Breaking down tax reform changes to transportation benefits
Under the Tax Cuts and Jobs Act, employers may continue to provide transportation plans that enable employees to pay for certain benefits on a pre-tax basis — up to $260 per month for parking, transit or vanpooling — but employers will no longer be able to deduct the expense of any subsidy for these fringe benefits unless the expense is necessary for employee safety.
Previously, employers were encouraged to subsidize their employees’ commuting expenses — or at least facilitate their employees’ payment of those expenses on a pre-tax basis — through a salary-reduction arrangement.
Employees could exclude qualified transportation expenses from their taxable income — up to $255 per month for either bus passes or parking subsidies — while still allowing employers to deduct the expenses from their taxable income.
mChris Beinecke, employee benefits attorney at Haynes and Boone, says there are a number of vendors in the benefits space that could provide employers with guidance on this new regulation. “They have the ability to assist clients in setting tax-free money aside to be reimbursed for other expenses,” he says.
Jody Dietel, chief compliance officer at WageWorks, says, “Employers should be asking their adviser what the best solution is for them with the tax reform in place.”
Tax-exempt employers are not immune from these changes, either. To the extent that a taxable employer would be denied a deduction for providing a tax-free transportation assistance benefit, a tax-exempt employer will now owe unrelated business income tax on that same benefit.
“This denial of taxable employer’s deduction for providing tax-free transportation assistance, as well as the imposition of UBIT on a tax-exempt employer’s provision of such a benefit, is already effective for 2018,” Kenneth Mason, partner at in the employee benefits group at law firm Spencer Fane, says.
Overall, Mason adds, because tax reform also lowers the corporate tax rate from 35% to 21%, the loss of this employer deduction should have less of a negative impact. “Presumably,” he says, “a similar analysis would apply to tax-exempt employers, who must now pay UBIT on any tax-free transportation assistance.”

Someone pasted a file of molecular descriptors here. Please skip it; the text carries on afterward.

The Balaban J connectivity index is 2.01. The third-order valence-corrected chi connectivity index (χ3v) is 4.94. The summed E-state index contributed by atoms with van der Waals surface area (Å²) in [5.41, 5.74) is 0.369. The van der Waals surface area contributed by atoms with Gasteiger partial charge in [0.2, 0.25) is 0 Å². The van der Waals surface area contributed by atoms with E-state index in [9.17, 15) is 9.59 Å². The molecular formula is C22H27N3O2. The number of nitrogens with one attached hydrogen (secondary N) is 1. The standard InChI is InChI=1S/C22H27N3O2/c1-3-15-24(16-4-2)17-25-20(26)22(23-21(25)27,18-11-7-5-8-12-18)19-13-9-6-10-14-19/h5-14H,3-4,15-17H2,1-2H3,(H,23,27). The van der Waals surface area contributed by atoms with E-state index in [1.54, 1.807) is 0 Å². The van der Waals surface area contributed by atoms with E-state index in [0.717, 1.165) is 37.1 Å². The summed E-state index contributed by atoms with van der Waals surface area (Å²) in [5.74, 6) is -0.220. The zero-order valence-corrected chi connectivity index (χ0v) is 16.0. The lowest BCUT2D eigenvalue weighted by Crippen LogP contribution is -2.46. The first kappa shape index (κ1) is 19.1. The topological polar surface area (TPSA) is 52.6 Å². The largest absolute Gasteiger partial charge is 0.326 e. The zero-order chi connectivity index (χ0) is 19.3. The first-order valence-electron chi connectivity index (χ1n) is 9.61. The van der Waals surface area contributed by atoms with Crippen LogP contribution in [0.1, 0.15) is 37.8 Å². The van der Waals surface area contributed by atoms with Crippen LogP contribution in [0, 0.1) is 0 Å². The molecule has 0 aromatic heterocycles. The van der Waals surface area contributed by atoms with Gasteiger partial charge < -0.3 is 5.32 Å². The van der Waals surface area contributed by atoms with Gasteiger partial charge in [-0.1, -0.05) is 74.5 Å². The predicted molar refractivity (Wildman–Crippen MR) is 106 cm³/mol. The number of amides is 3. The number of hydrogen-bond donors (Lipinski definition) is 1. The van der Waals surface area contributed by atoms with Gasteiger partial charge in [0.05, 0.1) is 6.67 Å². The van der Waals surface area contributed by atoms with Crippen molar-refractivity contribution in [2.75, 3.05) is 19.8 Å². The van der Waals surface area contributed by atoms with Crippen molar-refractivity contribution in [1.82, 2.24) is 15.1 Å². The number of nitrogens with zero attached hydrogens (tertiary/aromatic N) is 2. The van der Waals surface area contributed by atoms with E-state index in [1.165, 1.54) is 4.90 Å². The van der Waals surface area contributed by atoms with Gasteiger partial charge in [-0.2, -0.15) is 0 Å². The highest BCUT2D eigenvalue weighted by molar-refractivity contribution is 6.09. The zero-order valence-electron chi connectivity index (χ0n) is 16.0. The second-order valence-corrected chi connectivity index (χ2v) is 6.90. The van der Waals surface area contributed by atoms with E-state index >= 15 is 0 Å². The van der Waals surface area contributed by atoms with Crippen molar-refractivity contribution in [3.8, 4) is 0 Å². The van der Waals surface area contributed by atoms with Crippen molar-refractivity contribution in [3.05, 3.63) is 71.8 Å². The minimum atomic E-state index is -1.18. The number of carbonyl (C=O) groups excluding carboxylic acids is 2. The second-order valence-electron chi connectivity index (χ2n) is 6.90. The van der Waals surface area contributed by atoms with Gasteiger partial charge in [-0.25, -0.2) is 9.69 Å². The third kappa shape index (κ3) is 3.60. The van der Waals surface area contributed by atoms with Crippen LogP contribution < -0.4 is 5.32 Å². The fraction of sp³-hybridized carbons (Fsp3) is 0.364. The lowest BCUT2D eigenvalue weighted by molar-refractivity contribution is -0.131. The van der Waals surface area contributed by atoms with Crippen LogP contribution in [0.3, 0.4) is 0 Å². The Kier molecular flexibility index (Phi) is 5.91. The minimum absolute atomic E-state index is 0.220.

Other employers may decide that retaining the tax deduction — or avoiding the UBIT — is sufficient to convert their transportation assistance programs into after-tax arrangements. Employers could offer payroll deduction for employees who wish to pay for either bus passes or parking on an after-tax basis.
“Some employers might even be in a position to negotiate free or reduced parking fees from their landlords, thereby sidestepping the taxation issue,” Mason says.
Also see: “10 regulatory issues facing small employers in 2018.”
He adds that given the ambiguity in the new statutory language, it might be prudent to wait for either technical corrections or IRS guidance in this area. “In the meantime, the tax rules applicable to employees have not changed, so maintaining the status quo would also carry the advantage of allowing time for the dust to settle before any employee communications are needed,” Mason says.
Beinecke, however, says he does not expect the IRS to offer any guidance on this new tax regulation because the statute states transportation benefits are no longer tax deductible and any IRS guidance or technical corrections would potentially undermine the law.
“The law says, ‘no employer deduction,’ and that is hardwired into the Act,” Beinecke says. “The IRS and technical guidance cannot fix that.”